David Russell Mosley
5 July 2016
The Edge of Elfland
Hudson, New Hampshire
I recently wrote a post responding to Hemant Mehta’s “Atheists Don’t Want God to Exist“. In my response, I noted that Mehta was making a few mistakes about how he understood God and his relationship to the universe. Now this made several readers feel the need to comment. Many of the atheists commenting felt that this was special pleading or at least wanting something to be true. This was specially the case since I suggested that Kreeft’s argument concerning morality was that morality was written into the fabric of reality.
One commenter saw this and wrote, “Wanting something to be true doesn’t make it true. The fact that books were burned, lives taken and tongues removed, people tortured and lies were told does make a rational person question certain truths about the foundations of Christian morality.” It appeared to this commenter and others that the definition of God I was calling for required belief in that God; that to say, “accepting the existence of God gives an actual grounding for morality in reality. That is, morality isn’t merely objective, it’s actually written into the fabric of created reality because justice and truth and righteousness find their source in God” is to make it true. My point was not that accepting a Christian’s definition of God, for the sake of argument, means you must believe in that God. Rather, I would see atheists understand the definition of God against which they are arguing.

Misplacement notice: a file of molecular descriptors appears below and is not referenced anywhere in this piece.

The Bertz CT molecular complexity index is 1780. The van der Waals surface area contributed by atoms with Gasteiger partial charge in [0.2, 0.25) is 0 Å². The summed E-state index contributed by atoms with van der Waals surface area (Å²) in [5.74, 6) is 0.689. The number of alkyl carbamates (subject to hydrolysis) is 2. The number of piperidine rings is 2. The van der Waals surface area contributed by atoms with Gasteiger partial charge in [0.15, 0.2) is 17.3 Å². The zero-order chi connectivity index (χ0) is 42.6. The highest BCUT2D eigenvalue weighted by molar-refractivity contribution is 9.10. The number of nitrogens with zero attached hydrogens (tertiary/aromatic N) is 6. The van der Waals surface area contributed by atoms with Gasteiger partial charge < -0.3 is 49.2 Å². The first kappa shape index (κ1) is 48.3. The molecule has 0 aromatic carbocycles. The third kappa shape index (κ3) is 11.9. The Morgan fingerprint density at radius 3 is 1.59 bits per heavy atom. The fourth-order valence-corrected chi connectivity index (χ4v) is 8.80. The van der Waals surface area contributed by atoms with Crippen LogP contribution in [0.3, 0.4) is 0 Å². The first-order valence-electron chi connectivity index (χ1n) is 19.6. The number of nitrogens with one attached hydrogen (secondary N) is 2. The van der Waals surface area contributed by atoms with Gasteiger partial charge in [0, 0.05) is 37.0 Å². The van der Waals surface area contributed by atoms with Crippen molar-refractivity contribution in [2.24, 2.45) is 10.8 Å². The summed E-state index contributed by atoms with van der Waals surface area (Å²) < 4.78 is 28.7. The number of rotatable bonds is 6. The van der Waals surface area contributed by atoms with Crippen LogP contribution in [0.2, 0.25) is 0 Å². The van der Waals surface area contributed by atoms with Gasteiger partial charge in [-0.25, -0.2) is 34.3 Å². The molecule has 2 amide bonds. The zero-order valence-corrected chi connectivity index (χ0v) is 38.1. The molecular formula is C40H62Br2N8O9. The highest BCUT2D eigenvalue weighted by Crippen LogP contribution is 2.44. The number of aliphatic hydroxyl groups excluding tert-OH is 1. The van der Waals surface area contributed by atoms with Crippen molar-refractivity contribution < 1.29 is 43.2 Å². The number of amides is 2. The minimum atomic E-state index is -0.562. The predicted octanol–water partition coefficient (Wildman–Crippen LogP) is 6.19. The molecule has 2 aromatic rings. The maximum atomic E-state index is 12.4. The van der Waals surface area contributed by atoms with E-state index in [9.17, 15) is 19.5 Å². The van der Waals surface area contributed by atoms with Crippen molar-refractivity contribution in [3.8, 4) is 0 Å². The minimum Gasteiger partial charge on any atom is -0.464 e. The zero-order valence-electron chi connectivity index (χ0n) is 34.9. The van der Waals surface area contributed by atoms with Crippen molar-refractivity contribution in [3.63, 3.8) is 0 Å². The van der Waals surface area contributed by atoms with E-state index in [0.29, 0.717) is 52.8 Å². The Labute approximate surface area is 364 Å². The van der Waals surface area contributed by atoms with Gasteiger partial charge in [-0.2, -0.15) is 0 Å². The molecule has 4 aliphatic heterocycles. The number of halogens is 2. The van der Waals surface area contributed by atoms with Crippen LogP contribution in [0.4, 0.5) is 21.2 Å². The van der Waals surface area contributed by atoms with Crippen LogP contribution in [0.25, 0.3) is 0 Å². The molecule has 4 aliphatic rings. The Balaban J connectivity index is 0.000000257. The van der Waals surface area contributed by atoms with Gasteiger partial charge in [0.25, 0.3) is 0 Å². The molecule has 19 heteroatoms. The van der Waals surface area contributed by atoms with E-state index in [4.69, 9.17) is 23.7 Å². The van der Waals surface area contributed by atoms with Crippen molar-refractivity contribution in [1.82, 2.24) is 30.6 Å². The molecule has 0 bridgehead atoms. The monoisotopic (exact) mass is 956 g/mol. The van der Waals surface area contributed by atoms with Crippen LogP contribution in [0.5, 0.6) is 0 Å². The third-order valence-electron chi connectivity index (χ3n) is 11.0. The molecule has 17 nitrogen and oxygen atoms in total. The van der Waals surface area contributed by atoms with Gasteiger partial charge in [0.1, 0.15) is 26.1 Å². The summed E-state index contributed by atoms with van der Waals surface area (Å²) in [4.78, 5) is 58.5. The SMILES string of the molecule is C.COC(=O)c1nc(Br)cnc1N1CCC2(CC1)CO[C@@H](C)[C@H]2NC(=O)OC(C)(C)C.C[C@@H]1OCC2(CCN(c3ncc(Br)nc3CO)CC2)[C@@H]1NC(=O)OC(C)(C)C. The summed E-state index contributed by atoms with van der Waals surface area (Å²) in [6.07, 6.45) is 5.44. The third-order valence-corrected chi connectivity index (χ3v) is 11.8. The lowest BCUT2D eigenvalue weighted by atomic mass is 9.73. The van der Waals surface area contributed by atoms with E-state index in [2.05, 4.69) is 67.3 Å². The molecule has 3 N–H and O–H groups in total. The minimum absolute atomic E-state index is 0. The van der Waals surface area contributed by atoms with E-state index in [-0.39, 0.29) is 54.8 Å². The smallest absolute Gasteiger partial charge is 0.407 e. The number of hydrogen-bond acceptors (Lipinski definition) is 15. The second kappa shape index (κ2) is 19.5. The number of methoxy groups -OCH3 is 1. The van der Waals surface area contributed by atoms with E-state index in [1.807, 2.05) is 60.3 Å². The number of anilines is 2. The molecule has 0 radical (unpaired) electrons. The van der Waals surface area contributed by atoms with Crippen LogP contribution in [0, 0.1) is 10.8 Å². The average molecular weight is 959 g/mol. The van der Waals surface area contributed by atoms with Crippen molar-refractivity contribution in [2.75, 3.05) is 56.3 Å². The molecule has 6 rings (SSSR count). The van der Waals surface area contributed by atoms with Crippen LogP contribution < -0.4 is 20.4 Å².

Several years ago, in a sadly paid First Things article, which you can find here as well as in his book The Experience of God, David Bentley Hart wrote an essay called “God, Gods, and Fairies.” In that essay, Hart writes:
Admittedly, I suppose, it is possible to mistake the word “God” for the name of some discrete object that might or might not be found within the fold of nature, if one just happens to be more or less ignorant of the entire history of theistic belief. But, really, the distinction between “God”— meaning the one God who is the transcendent source of all things—and any particular “god”— meaning one or another of a plurality of divine beings who inhabit the cosmos—is one that, in Western tradition, goes back at least as far as Xenophanes.